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Null hypothesis significance testing seems to be widely used in business. The most obvious example is A/B Testing, where a business will perform a test comparing two variants of some aspect of their business, the old and the new, and switch to the new if the test reveals a positive difference. As an MBA student, I have noticed that NHST seems to be the only approach taught to most business students.

I can't help but think that the question "is the difference between A and B statistically significant?" is sometimes very different from "should I choose B over A?", yet we are taught to use the former question to determine the proper answer to the latter. For example:

  1. A statistically significant difference between two conditions does not mean that this difference is large enough to offset other factors. For example, the cost of the switch to a new variant itself might be greater than what the statistically significant difference between variants brings in new revenue.

  2. In some cases, we may not have enough data to find a statistically significant difference, but it may still make sense to use what data we do have to inform a decision. For example, if it costs nothing to pick one variant or the other, it may make sense to pick the variant with a greater expected value, even if we can't say for sure if the difference is significant. The idea is that we aren't necessarily interested in being right 95% of the time, but in being right more often than we are wrong, or by a larger margin.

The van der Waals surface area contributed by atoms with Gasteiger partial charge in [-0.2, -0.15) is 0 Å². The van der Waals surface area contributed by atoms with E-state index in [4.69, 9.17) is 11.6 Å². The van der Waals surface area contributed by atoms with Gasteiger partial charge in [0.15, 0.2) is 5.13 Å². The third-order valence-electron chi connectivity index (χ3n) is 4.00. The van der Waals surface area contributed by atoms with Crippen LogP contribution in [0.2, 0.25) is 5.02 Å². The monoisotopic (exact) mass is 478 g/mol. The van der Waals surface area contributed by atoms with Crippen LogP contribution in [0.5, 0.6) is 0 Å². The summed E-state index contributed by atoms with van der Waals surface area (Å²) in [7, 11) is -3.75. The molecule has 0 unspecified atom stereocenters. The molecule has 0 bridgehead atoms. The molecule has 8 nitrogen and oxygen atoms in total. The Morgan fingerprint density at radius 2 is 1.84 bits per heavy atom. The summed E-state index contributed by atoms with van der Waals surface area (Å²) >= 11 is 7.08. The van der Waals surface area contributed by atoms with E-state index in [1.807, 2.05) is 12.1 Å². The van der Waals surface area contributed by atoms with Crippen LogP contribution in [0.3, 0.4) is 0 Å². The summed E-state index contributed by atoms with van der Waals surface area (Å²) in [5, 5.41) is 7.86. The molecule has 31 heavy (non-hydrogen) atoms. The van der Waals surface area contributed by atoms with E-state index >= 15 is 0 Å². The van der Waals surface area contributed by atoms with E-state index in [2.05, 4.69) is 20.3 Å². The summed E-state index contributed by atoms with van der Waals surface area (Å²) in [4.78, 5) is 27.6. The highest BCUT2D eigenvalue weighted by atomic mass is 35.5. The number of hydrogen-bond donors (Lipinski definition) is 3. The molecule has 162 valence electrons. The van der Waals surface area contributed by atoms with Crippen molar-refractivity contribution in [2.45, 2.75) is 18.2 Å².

However, it seems common in practice to base a decision solely on whether or not the null hypothesis is rejected. Statistical testing seems to automatically give an aura of rigor to an analysis and is usually sufficient to support a conclusion, without much of a discussion around what the proper interpretation of a test should be in such a context. Those who recognize that NHST has some limitations in this regard will usually dismiss these limitations by saying that "it's better than nothing", but I feel that in some cases, unfortunately, it may not be.

My question is: Are these concerns legitimate; and when and how is NHST appropriate for use in business?

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    $\begingroup$ I was about to type a long answer to this, but I think this summarizes it: never, in my experience. Most business decisions that have to be made are too complicated to be summarized through one procedure (NHST included), and I question decision-making processes that are done solely through one metric. $\endgroup$ – Clarinetist Dec 3 '19 at 5:16
  • $\begingroup$ You are assuming things are better in science? en.wikipedia.org/wiki/Replication_crisis $\endgroup$ – James Dec 3 '19 at 17:08
  • $\begingroup$ @James I'm aware of the replication crisis and I'm not saying things are worse in business than in science, but even if we momentarily ignore how good or bad things are in each field, my question is about whether or not the goals and the proper methods to use are the same in business and in science. $\endgroup$ – Vincent B. Lortie Dec 3 '19 at 19:49
  • $\begingroup$ @Clarinetist could you clarify: would you then argue that NHST is not "better than nothing"? $\endgroup$ – Vincent B. Lortie Dec 3 '19 at 19:50